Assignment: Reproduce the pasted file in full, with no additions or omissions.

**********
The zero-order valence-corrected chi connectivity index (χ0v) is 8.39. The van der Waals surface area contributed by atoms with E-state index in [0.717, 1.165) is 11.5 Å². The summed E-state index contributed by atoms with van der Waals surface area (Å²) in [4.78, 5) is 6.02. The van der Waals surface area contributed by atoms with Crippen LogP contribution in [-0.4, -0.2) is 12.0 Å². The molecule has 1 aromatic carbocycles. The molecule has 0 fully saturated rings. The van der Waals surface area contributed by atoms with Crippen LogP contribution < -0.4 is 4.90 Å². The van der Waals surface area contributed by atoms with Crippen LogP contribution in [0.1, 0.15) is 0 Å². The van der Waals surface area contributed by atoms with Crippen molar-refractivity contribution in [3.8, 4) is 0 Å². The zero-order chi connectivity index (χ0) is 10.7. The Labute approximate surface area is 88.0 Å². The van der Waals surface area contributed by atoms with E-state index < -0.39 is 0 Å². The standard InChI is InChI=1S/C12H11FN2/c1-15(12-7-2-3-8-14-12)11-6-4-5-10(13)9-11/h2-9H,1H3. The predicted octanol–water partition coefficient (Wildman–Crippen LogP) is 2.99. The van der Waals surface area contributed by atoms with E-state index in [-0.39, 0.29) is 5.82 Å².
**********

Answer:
The zero-order valence-corrected chi connectivity index (χ0v) is 8.39. The van der Waals surface area contributed by atoms with E-state index in [0.717, 1.165) is 11.5 Å². The summed E-state index contributed by atoms with van der Waals surface area (Å²) in [4.78, 5) is 6.02. The van der Waals surface area contributed by atoms with Crippen LogP contribution in [-0.4, -0.2) is 12.0 Å². The molecule has 1 aromatic carbocycles. The molecule has 0 fully saturated rings. The van der Waals surface area contributed by atoms with Crippen LogP contribution < -0.4 is 4.90 Å². The van der Waals surface area contributed by atoms with Crippen LogP contribution in [0.1, 0.15) is 0 Å². The van der Waals surface area contributed by atoms with Crippen molar-refractivity contribution in [3.8, 4) is 0 Å². The zero-order chi connectivity index (χ0) is 10.7. The Labute approximate surface area is 88.0 Å². The van der Waals surface area contributed by atoms with E-state index < -0.39 is 0 Å². The standard InChI is InChI=1S/C12H11FN2/c1-15(12-7-2-3-8-14-12)11-6-4-5-10(13)9-11/h2-9H,1H3. The predicted octanol–water partition coefficient (Wildman–Crippen LogP) is 2.99. The van der Waals surface area contributed by atoms with E-state index in [-0.39, 0.29) is 5.82 Å².